Useful to the medievalist, the occultist as well as the fantasy roleplayer, the collection includes nearly 500 different symbols collected in 14 chapters. Symbols include Christian, astrological, botanical, and chemical ones from the Byzantine and European traditions; personal and family signs such as early monograms, stonemason's signs and armorial signs; and the Norse runes. The signs themselves are woodcuts, which combined with the older style Germanic typeface give the book a distinctive look. Chapters include a short introduction and most signs include a short description.

The book's strength lies in its wide range of medieval symbols and its evocative visual look (woodcut symbols and German typeface). As a research tool it has limited utility, but for its graphic appearance it is a good choice for the layman. On a side note for AD&D gamers and World of Greyhawk enthusiasts, this work was used as inspiration by Gary Gygax for many of the symbols presented in the World of Greyhawk folio and 1983 boxed set.
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1 of 1 people found the following review helpful By Trelligan on November 28, 2013
Format: Paperback Verified Purchase
There are plenty of symbols included, they are organized according to shape and complexity, and there are meanings attached.

But the meanings are the author's alone, have little relevance to other sources and there are no sources cited - these are the author's own ideas and don't have much relevance outside.

The cons didn't matter much to me since I wanted it for design ideas, but anyone interested in the traditional meaning of symbols should look elsewhere.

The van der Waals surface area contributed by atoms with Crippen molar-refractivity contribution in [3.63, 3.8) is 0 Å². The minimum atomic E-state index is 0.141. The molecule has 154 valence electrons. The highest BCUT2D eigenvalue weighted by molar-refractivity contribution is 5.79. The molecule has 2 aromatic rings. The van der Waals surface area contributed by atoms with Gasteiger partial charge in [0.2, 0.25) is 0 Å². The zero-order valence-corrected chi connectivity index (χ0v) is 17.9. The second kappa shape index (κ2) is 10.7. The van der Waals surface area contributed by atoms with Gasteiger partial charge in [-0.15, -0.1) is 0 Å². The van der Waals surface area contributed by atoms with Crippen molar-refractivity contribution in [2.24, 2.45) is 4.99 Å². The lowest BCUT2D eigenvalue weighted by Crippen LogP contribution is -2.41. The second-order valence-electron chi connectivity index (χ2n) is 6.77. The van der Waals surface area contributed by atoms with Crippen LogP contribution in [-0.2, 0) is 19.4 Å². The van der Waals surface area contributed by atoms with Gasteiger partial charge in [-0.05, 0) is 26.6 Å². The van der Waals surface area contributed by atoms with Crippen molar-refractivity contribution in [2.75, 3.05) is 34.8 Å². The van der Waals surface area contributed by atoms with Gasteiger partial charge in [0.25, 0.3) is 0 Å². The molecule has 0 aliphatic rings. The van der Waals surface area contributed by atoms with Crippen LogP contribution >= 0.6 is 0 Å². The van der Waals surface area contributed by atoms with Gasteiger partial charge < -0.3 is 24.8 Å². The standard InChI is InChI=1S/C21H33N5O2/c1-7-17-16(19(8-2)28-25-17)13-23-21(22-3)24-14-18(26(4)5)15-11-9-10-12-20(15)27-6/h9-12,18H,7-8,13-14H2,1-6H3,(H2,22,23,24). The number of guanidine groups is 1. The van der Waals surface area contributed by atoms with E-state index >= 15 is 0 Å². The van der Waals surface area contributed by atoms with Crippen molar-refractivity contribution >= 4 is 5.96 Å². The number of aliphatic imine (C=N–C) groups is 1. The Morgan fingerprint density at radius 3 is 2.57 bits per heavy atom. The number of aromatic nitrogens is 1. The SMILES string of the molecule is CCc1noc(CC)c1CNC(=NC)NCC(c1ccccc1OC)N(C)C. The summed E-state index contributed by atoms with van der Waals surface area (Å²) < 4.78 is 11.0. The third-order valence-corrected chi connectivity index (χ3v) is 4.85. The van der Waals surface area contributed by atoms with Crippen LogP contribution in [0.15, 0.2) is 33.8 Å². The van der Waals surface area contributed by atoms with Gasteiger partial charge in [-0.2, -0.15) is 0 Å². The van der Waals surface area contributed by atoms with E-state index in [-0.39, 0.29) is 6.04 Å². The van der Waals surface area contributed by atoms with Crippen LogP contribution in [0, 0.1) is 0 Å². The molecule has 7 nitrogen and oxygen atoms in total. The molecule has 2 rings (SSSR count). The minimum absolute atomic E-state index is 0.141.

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2 of 3 people found the following review helpful By Mitchell R. Russell on December 6, 2009
Format: Paperback
Outstanding in scope but inaccurate in places. For example, the pictoral representation of the Svastika is actually a Sauvastika. The difference is slight from a pictoral sense but major in meaning. A Sauvastika is a sign for magic, night, and destiny while the Svastika is a sign for prosperity, and good fortune. From a pictoral standpoint the difference is, a Svastika is a clockwise swirl like two letter s while the Sauvastika is counterclockwise like two letter z. Personally I believe that continuing research into signs remains important if nothing but to prevent people like Adolf Hitler hijacking good luck, prosperity and religous symbols. I loved this book and on a basic level it covers a wide range of symbols and meanings. In fact if it weren't for slight inaccuracies I would have given it all 5 stars.